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+ Weapon of the Weak? The Use of Non-State Actors in Inter-State Territorial Disputes (2017) (with David Carter)

The state sponsorship of terrorist groups poses a significant risk to international security. Accordingly, a growing body of scholarship focuses on understanding different aspects of the relationship between the patron state, the beneficiary terrorist group, and the target state. This chapter first reviews the findings and arguments in this literature, exploring both the theoretical and empirical work over the strategic dynamics of and the effects of state support. This work contains numerous insights and provides some counterintuitive advances to our understanding of the different manifestations of sponsorship, the rationale for sponsorship, and the impact of sponsorship on both the terrorist group and the target state. Yet, there is much more work that remains to be done in this field. Specifically, we propose that further study on the connection between sponsorship and other important security issues in world politics is necessary to better understand the broader role that sponsorship plays in international relations. To promote this end we empirically demonstrate the connection between territorial disputes, the state sponsorship of militant groups, and the onset of interstate conflict. This evidence is preliminary but opens a potentially promising new avenue for research on the effects of state sponsorship of terrorist groups.
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WORKING PAPERS

+ Mob Violence and Militancy: The Case of Indian Muslims

When do members of marginalized minorities engage in militancy? In India, the minority Muslim population faces substantial, wide-ranging marginalization. Yet, militant groups, who exploit such grievances, have only been able to create relatively little militancy amongst Indian Muslims. This is especially puzzling given that marginalized minority Muslim populations in other parts of the world do not exhibit this same reluctance towards militancy. As existing explanations cannot effectively account for this “underrepresentation” puzzle, I instead posit a novel group-level theoretical framework which highlights a key factor influencing the extent of militant mobilization across aggrieved minority groups: the group’s perception of protection. Using this framework, I argue that minority Indian Muslims would want to prevent militancy within their community due to the fear of retaliatory indiscriminate mob violence and a lack of confidence in the state to definitively protect the Muslim minority from the mob. I develop a formal model to understand the relationship between confidence in the state, mob violence, and militant mobilization and illustrate an unfortunate trade-off where reducing the threat of mob violence can result in increasing militancy. These insights are then used to understand minority militant mobilization (or lack thereof) in the current cases of Indian and British Muslims, and the historical cases of Catholics in Northern Ireland and African Americans in the South.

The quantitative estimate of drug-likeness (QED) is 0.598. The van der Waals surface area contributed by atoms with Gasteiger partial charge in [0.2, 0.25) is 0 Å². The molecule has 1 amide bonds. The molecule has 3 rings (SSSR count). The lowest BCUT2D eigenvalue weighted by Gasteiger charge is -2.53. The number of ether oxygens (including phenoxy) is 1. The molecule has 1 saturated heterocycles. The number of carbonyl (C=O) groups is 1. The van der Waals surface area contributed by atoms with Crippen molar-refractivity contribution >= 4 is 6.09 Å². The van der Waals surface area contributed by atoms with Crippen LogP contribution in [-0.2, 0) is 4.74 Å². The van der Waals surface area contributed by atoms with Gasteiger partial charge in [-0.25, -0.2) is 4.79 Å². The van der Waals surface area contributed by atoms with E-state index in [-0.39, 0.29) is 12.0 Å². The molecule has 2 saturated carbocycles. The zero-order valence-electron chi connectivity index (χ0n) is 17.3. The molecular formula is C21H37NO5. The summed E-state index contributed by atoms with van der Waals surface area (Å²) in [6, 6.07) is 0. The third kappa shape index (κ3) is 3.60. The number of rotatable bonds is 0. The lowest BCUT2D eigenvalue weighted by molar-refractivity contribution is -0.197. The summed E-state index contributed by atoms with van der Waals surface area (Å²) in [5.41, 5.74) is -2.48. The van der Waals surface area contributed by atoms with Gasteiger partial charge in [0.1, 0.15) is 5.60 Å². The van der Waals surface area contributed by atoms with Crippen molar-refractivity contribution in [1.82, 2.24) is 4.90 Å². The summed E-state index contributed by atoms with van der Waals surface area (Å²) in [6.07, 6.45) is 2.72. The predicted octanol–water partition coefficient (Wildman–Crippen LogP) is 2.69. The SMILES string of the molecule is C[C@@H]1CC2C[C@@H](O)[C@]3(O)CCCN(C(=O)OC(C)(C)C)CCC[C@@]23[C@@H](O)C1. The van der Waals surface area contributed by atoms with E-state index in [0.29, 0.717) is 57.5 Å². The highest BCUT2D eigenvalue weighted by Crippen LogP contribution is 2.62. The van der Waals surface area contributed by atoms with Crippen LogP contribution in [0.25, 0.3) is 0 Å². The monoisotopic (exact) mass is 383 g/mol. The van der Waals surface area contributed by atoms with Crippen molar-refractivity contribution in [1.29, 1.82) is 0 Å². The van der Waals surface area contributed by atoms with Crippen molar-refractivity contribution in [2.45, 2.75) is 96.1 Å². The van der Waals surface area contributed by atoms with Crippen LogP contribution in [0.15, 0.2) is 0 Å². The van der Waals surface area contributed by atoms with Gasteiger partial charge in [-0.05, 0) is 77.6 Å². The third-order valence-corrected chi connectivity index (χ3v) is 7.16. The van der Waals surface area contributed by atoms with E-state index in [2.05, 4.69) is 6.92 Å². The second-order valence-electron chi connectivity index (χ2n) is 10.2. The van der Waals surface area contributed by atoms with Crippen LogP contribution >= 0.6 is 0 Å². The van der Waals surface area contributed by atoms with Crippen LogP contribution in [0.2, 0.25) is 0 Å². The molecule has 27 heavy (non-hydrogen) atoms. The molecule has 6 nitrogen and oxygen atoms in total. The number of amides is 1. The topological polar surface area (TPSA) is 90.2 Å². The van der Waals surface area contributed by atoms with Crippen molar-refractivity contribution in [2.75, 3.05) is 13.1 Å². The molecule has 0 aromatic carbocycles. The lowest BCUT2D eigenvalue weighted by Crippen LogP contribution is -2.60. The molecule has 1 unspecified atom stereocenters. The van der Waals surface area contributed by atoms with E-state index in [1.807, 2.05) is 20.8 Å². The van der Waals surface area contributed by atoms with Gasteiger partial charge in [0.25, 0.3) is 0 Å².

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+ Developing Risky Partnerships: The Relationships Between Militant Groups